Marvel did something special for their fans when it comes to their most recent addition to their television lineup. The spin-off series from Marvel’s Agents of S.H.I.E.L.D. made its debut this past weekend on the big screen instead of on the television screens. Inhumans takes the word that Agents of S.H.I.E.L.D. just used to describe people with special powers and finally brought the real Inhumans to the Marvel television universe.
And Marvel did it on the biggest screen possible, debuting the first two episodes of Inhumans on IMAX. Reviews have been split and too much talk has centered on the box office take but, as always, the truth lies somewhere in between all the debates.
Forget about the box office take, which was a disappointing $1.6 million. That was actually higher than a recent Game of Thrones IMAX screening in 2015, although Marvel surely hoped for something higher. Everyone seemed to consider the $1.5 million Game of Thrones received to be a great success but the $1.6 for Inhumans to be a failure.
So, forget all that and just look at what was presented. First of all, remember that these are the first two episodes of the Inhumans television show so there will be people leaving knowing that they won’t see the next step in the story until October (the premiere will debut on television on Sept. 29).
Fans who only watch Marvel on TV and at the movies consider Inhumans to be the television world’s version of mutants. With Marvel not owning the X-Men rights at the time, they made the superpowered beings that the population feared into Inhumans, which means humans changed thanks to something called the Terrigen Mist.
However, in Marvel Comics, The Inhumans are a Royal Family who leads a society of super-powered beings in their own sovereign land known as Attilan. They were the result of experimentation many years ago by the alien race known as the Kree (Ronan’s race from Guardians of the Galaxy). Over time, they feared for their safety from humans who kill anything different than them and they were able to lift their city from the Earth and move it to the dark side of the moon.
That is all backstory.
Inhumans starts out with the Royal Family on the moon, ruling over the people in a conformist society where a person’s status is determined when they are young and there is never room for upward or downward movement. On the show, those with the most useful powers are ranked in a higher class and those with the lowest powers usually work in the mines for their entire lives.
That makes the entire story ripe for an uprising, which is what happens on the premiere. Much like in the comics, this comes at the hands of the king Black Bolt’s brother Maximus, the only member of the Royal Family who did not gain powers from the Terrigen Mists. However, he has the ears of the people who are tired of living like slaves in the mines and plans a coup.
The series first two episodes then sends the Royal Family to Earth and Maximum (Iwan Rheon) takes the throne in Attilan. It is exactly the story that Inhumans needed to tell and one that works well as Maximus is a great villain but also slightly sympathetic due to his seeming lack of powers.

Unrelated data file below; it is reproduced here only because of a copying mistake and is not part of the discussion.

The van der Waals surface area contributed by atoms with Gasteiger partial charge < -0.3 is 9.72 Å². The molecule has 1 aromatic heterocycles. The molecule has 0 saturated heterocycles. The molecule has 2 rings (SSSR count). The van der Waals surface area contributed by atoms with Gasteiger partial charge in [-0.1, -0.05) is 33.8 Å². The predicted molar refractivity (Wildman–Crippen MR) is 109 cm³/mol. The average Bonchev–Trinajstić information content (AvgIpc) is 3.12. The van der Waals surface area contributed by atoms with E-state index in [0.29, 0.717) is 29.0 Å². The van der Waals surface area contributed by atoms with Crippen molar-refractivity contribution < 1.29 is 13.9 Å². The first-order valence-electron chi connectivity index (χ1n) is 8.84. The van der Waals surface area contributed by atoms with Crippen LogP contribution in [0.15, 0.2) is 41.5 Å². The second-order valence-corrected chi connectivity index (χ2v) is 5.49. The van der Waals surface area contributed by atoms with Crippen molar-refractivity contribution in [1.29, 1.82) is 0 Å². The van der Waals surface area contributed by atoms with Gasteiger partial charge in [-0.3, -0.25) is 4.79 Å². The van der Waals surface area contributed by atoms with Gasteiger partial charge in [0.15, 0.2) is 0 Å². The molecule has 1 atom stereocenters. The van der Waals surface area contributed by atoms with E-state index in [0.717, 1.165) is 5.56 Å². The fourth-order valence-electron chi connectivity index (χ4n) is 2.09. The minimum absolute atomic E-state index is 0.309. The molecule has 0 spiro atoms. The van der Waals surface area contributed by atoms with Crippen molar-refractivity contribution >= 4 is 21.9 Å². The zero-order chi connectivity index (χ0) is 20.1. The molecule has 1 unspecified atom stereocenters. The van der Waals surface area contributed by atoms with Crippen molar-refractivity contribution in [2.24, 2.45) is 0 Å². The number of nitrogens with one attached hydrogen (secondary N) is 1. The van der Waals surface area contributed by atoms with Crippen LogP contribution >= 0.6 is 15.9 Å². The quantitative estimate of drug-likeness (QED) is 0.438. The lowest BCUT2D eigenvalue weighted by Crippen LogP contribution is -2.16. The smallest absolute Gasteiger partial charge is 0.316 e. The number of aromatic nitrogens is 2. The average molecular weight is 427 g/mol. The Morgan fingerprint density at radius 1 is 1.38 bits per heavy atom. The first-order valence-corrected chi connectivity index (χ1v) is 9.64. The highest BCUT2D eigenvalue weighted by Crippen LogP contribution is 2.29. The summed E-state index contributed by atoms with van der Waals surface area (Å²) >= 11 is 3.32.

It looks like the series will bounce back and forth from Attilan to Earth, although the most interesting action takes place on Earth. Triton (Mike Moh) is the first to go to Earth and is shot by humans, seemingly tasked with murdering any Inhuman they find on Earth.
When Maximus starts his coup, Crystal (Isabelle Cornish) is able to get their giant dog Lockjaw to transport King Black Bolt (Anson Mount), Queen Medusa (Serinda Swan), leader of the Royal Guard Gorgon (Eme Ikwuakor), and top advisor Karnak (Ken Leung) to Earth before she and Lockjaw are captured.
By the end of the Inhumans IMAX screenings, none of the members of the Royal Family have found each other.
The casting is spot-on. Anson Mount is exactly who comic fans should see in their head when picturing Black Bolt. While there were some creative decisions made concerning Gorgon and Karnak, both actors fit those characters like gloves as well. There was a lot of concern about photos of Medusa that hit the Internet but they make sense after seeing this premiere.
Finally, Iwan Rheon is just fantastic as Maximus. He could have easily turned him into an unlikeable and dastardly villain but he delivered a perfect touch of humanity and pain to make him a perfect sympathetic villain for this new Marvel television series.
There have been a lot of bad things said about Inhumans, but at the end of the day, it is exactly what the show about the Royal Family needed to be. The series will live and die with how the Royal Family reacts to the people of Earth, and likewise, how humans react to more Inhumans.
The political and family struggles will also play a pivotal role in how the series ends up over time but, for this Inhumans IMAX release, the intent was to make a person want more and it succeeded as well as can be expected. The Inhumans are ripe for TV success and this was a solid start.
[Featured Image by Frederick M. Brown/Getty Images]